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Friday, July 28, 2017

How School Counselors Use Habit 1: Be Proactive

Habit 1- Be Proactive means that you are in charge of yourself.

School counselors are proactive in the following ways:
  • Data: When we collect and utilize data to present to key stakeholders (i.e., administrators, school board members, parents, etc.), we are being proactive. We hold ourselves accountable for the services we provide and our outcomes. We are being responsible for ourselves and advocating for our profession and our students. 
  • School Data Profile Review:  We can review data to determine what groups of students are at-risk for developing certain issues and direct our efforts to helping these students. We can address low SES and minority groups with preventative or proactive services or provide them with assistance to access extracurricular activities. It may mean having a backpack food program or helping them find transportation to participate in after-school activities. It could mean reviewing data to determine how to reduce discipline referrals. 
  • Screeners: Sometimes school counselors might use screeners that  they are qualified to use (B qualification) in order to find students that require counseling services. We may also use learning styles and career inventories to help students learn more about themselves. 
  • Planning: When we plan for anything (i.e., lessons, groups, individual counseling, 504 plans, school-wide events, etc.), we are being proactive. We are responsible for ourselves and our students. Having a plan ahead of time ensures that we address what we need to. 
School Counselors also teach students to be proactive.  
  • Core Curriculum: School Counselors take a proactive approach to personal, social, and emotional problems when they provide class lessons to students before an issue arises. Think about the topics we create lessons on: bullying, empathy, social skills, etc. We also teach lessons on academic and career topics to start teaching students important skills early in the education process to make them College and Career Ready! This year I did lessons on staying on-task (kindergarten), organization (1st), study skills (2nd), and test anxiety (3rd).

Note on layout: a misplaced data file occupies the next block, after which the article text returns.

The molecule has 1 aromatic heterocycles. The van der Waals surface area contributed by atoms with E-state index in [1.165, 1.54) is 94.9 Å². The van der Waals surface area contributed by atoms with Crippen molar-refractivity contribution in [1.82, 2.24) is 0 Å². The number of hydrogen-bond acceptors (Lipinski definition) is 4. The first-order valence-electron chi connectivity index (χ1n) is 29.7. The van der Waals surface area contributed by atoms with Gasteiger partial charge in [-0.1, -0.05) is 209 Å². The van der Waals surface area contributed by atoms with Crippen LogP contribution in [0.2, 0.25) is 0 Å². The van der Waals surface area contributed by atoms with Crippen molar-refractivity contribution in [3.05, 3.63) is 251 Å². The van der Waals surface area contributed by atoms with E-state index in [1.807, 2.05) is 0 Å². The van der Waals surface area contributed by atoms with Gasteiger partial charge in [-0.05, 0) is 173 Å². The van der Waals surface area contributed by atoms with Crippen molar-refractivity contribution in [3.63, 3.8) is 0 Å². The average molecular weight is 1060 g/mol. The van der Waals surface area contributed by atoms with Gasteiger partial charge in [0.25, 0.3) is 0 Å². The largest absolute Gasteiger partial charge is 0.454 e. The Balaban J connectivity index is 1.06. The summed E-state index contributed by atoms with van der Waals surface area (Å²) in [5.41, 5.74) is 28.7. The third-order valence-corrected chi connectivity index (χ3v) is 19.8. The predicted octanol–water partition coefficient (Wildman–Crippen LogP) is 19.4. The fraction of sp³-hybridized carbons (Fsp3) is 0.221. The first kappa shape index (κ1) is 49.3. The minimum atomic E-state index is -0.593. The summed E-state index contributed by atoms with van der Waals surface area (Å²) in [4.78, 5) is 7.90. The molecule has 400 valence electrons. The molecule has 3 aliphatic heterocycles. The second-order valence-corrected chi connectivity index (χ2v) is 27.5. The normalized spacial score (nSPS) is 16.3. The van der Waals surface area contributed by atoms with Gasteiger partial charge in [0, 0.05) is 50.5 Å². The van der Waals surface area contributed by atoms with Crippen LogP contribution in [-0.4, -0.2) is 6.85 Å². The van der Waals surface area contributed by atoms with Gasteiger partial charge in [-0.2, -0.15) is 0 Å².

• Small Groups: Groups are often reactive, addressing behaviors that are already a problem for students such as friendship, anger, coping skills, changing families, etc. Other groups, such as a middle school transition group will be proactive and prepare students for the next stage in their school experience. 
  • School-Wide Events: School Counselors may plan school-wide events on social/emotional, career, and academic topics as well. I coordinated events for Unity Day (which addresses bullying and school culture), College Day (to promote College Awareness and Readiness), and Career Day (to promote Career Awareness). 
  • Teaching Students to Be in Charge of Themselves: Think of those times when friends or peers are fighting with each other. They may place all the blame on the other person. It's our job to help teach them how to take responsibility for their own behavior. 
  • Teaching Students to Be Prepared: Think about the times students comes to school without that field trip permission slip, emergency contact form, or homework assignment. I've had students say to me "my mom forgot it on the kitchen table." Now I know kindergartners are not packing their own book bags. But if an older student, around third grade, knows they need a paper signed by their parent, they could at least ask their parent if it's signed and in their folder ready to go to school in the morning. That's being responsible for yourself. The same goes for homework, students can pack their own folder after completing their homework at night. For middle and high schoolers, think of how they come to class without their textbook or pencils, etc. and they ask to borrow yours. We need to teach students to be prepared with the materials they need for class by being responsible for themselves. 
Other Examples of Being Proactive: 
  • Counselor Connection Emails: Each week I sent out an email to staff with important information about signing up for lessons, signing students up for groups, school-wide events, important dates, current group times, counselor tips, articles, etc. In a sense, I was teaching the teachers to be responsible for themselves too. Teachers had to open the email and access a Google Sheet to sign up for lessons or a Google Form to sign students up for groups. If they didn't do it, I had to hunt them down. You know who's reading your emails based on who seems surprised about the school-wide event you had planned and wrote about for weeks. My School Counselor Connection Emails were a way for me to be responsible and accountable for myself and for me advocate for my role. 
  • Admin Agendas: Each week when I was scheduled to meet with my principal about the school counseling program, I made a list of the students I was working with or observing, the groups I was running and had planned in the future, the lessons I had planned, the events I had planned, the 504s I was working on, etc. I brought the list with me and prepared any materials I needed to take with me to the meetings. 
đŸ™‹There are probably many more connections to how school counselors use Habit 1- Be Proactive or how school counselors teach students to be proactive. What are your thoughts? Let me know in the comments. 

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